During this term, 8th grade students learned about the kingdom Animalia species, their characteristics, evolution and behavior, and they are now learning about human body systems. As a way to integrate both topics, promote learning through meaningful experiences, and encourage the development of self-regulation and independence, students were exposed to a dissection laboratory, where they had to dissect a vertebrate and an invertebrate organism, and identify it’s external and internal features. Students worked in teams, and distributed their tasks like real surgeons performing an autopsy.
The dissected organisms were squids and frogs. Squids belong to the class Cephalopoda (Greek for “head with feet”), in the phylum Mollusca (Latin for “soft body”); among invertebrates, squids and octopi display some of the most developed nervous systems. Frogs on the other hand, belong to the class Amphibia (Greek for “both kinds of life”, a reference to the fact that they inhabit both aquatic and terrestrial environments), within the phylum Chordata (Latin for “string”: animals with a rod in their backs).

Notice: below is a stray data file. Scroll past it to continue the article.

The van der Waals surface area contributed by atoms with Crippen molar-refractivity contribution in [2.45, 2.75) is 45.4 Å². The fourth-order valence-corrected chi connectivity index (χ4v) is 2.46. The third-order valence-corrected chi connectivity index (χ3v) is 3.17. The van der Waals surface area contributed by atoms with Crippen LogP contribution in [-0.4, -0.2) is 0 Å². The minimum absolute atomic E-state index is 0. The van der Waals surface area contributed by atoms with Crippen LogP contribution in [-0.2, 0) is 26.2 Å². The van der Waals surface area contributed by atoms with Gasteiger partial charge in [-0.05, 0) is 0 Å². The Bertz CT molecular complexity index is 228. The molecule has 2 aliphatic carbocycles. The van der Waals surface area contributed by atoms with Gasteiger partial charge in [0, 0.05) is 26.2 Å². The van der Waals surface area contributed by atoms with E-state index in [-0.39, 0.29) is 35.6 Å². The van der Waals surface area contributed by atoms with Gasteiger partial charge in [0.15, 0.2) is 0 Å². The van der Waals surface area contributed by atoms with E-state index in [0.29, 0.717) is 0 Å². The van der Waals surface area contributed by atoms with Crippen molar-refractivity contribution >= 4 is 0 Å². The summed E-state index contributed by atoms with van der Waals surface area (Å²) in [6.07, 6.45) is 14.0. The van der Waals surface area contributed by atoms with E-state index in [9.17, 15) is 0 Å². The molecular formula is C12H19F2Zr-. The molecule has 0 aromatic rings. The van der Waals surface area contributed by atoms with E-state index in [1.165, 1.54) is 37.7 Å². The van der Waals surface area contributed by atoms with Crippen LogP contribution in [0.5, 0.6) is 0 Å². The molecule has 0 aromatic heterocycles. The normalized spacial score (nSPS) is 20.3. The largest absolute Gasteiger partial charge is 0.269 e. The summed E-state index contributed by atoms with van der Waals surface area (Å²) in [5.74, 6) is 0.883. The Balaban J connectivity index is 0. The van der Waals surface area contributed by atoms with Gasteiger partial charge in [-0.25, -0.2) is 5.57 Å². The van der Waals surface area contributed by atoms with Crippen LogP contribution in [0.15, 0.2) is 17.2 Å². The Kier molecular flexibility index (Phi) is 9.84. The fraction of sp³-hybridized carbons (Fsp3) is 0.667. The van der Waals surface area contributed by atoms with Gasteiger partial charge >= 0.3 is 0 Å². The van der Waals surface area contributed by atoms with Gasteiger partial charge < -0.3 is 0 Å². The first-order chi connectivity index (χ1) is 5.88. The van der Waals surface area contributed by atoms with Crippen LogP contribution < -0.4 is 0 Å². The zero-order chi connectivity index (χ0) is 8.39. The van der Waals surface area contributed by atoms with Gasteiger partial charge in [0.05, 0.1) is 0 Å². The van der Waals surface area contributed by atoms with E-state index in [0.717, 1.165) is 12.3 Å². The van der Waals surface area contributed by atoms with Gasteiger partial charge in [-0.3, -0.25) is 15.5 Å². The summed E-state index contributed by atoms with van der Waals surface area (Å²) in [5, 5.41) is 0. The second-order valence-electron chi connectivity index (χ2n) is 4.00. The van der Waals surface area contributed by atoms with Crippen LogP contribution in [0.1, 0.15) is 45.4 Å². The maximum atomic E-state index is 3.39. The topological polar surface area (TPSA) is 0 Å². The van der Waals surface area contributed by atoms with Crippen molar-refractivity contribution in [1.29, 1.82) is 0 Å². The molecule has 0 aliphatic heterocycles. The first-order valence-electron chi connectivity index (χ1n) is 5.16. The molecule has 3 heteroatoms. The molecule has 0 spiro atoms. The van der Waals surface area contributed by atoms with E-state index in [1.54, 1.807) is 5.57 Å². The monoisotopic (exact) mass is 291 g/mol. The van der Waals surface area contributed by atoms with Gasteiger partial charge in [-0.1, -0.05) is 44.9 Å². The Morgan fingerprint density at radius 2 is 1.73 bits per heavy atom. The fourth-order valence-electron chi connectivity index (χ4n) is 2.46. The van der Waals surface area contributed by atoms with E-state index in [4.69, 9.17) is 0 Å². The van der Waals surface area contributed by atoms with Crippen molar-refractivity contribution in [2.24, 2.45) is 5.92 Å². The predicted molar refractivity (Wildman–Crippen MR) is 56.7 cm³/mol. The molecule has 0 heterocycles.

We believe that with careful scientific exploration of animals treated in humane ways, students can become more aware of the importance of each organ system, the adaptations of living things to their environments and the similarities between animal species, including humans.